The Illegal

Written, directed, and produced by Danish Renzu, The Illegal starring Suraj Sharma is an underwhelming take on the other side of the Great American Dream. With the writing simply brushing up on immigrant struggles’ template structure, The Illegal becomes mere documentation rather than a heartfelt story with depth. One has to be so naively ignorant about the whole process to feel for this movie’s characters.

Hassan is an aspiring filmmaker who comes to LA to join a film school. His initial plan was to stay with his uncle. But that didn’t work out the way he intended. Eventually, his housing requirement was fulfilled when he was given a small job in a Desi restaurant. How Hassan managed his studies and the job during that period and what all struggles he had to go through are what you see in The Illegal.

Danish Renzu wants to show the never-ending vicious cycle of several immigrants coming to America and ending up living a sacrificed life. But his tools are limited or extremely familiar. You have this poor Indian middle-class hero who wants to pursue the expensive filmmaking course in LA. And when he arrives in LA, his uncle suggests he should go for engineering rather than filmmaking. It felt more like a clumsy satire on Indian obsession about living a mundane life in the initial bits. But then the film steps into this struggling phase of Hassan where we see him struggling to handle the workplace tensions and the demands of his filming course.

Danish Renzu’s making would remind you of Hassan because Hassan has good technical know-how about filmmaking and cinematography. Just like that, in terms of framing and the kind of colors you see in visuals, there is a sense of craft in the movie. But when it comes to the writing part, both Hassan and Renzu find it hard to give layers to their plot points. The rough dynamics between characters, the selfless sacrifices, the deaths, the girlfriend who can’t understand the hero, etc., felt like ideas that never really got a blended treatment.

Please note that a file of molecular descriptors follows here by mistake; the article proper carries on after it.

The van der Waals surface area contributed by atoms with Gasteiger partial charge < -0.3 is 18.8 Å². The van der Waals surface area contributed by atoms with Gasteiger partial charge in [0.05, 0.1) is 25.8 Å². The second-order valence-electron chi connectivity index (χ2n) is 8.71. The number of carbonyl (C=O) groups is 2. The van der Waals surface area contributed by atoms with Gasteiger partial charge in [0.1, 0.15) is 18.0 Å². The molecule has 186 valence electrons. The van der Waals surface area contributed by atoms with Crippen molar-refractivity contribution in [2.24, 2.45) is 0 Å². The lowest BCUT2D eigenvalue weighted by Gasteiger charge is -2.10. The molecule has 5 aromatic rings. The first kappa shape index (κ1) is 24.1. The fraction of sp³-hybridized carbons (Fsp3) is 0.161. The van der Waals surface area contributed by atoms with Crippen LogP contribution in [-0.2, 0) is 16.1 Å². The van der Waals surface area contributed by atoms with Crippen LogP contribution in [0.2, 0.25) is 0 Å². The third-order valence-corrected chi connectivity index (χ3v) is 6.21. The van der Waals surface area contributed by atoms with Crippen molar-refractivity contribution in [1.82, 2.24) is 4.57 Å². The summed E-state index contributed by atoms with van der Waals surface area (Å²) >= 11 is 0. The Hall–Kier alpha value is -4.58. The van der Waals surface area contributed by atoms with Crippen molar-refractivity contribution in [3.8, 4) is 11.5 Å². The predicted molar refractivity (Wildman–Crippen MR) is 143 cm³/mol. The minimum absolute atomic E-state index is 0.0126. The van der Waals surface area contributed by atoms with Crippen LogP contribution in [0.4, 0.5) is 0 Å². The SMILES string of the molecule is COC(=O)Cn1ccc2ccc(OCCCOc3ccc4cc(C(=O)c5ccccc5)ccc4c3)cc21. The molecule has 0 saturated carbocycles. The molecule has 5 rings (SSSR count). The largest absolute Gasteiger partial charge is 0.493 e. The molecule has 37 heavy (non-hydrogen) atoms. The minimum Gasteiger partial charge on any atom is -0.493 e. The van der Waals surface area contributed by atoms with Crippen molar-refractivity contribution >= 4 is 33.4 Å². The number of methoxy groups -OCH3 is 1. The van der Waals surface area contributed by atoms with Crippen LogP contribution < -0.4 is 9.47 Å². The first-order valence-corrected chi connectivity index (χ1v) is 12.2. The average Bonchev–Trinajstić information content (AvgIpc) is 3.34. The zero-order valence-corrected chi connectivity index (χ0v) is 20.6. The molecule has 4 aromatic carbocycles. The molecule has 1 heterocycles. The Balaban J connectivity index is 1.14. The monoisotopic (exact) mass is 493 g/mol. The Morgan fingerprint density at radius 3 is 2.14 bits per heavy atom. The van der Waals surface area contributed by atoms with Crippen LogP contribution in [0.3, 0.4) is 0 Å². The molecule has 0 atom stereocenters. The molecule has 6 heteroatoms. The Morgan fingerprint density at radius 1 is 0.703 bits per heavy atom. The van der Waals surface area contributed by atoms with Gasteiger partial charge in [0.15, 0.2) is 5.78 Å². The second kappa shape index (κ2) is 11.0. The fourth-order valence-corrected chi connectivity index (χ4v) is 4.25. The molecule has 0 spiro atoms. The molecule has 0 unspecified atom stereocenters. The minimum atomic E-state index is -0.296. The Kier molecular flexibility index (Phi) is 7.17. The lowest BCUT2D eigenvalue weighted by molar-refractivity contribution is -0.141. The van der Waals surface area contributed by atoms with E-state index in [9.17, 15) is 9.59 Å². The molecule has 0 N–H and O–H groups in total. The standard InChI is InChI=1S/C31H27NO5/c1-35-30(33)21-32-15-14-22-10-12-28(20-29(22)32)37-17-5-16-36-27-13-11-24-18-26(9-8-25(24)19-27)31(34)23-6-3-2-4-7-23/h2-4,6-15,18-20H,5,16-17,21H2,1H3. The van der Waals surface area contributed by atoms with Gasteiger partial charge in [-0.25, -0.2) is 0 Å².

Suraj Sharma fits into the character of Hassan very effectively. It’s a very vulnerable character who, at times, loses his temper and also has that cool sense of humor. Suraj performs all those emotions very impressively and plays a crucial role in making the movie watchable. Iqbal Theba is the empathetic Babaji. Shweta Tripathi and Adil Hussain are fine in their small parts. Jay Ali as Khan is a bit too eccentric.

The Illegal is like Varthamanam for those who don’t know what’s happening in current India. It’s mere documentation of the immigrants’ Great American Dream with all the filmy elements we have seen in perhaps Indian movies. The movie is only 80 minutes long. So you won’t have the complaint that they stretched this guessable plot far too long.

Final Thoughts

It's mere documentation of the immigrants' Great American Dream with all the filmy elements we have seen in perhaps Indian movies.


Green: Recommended Content

Orange: The In-Between Ones

Red: Not Recommended


By Aswin Bharadwaj

Founder and editor of Lensmen Reviews.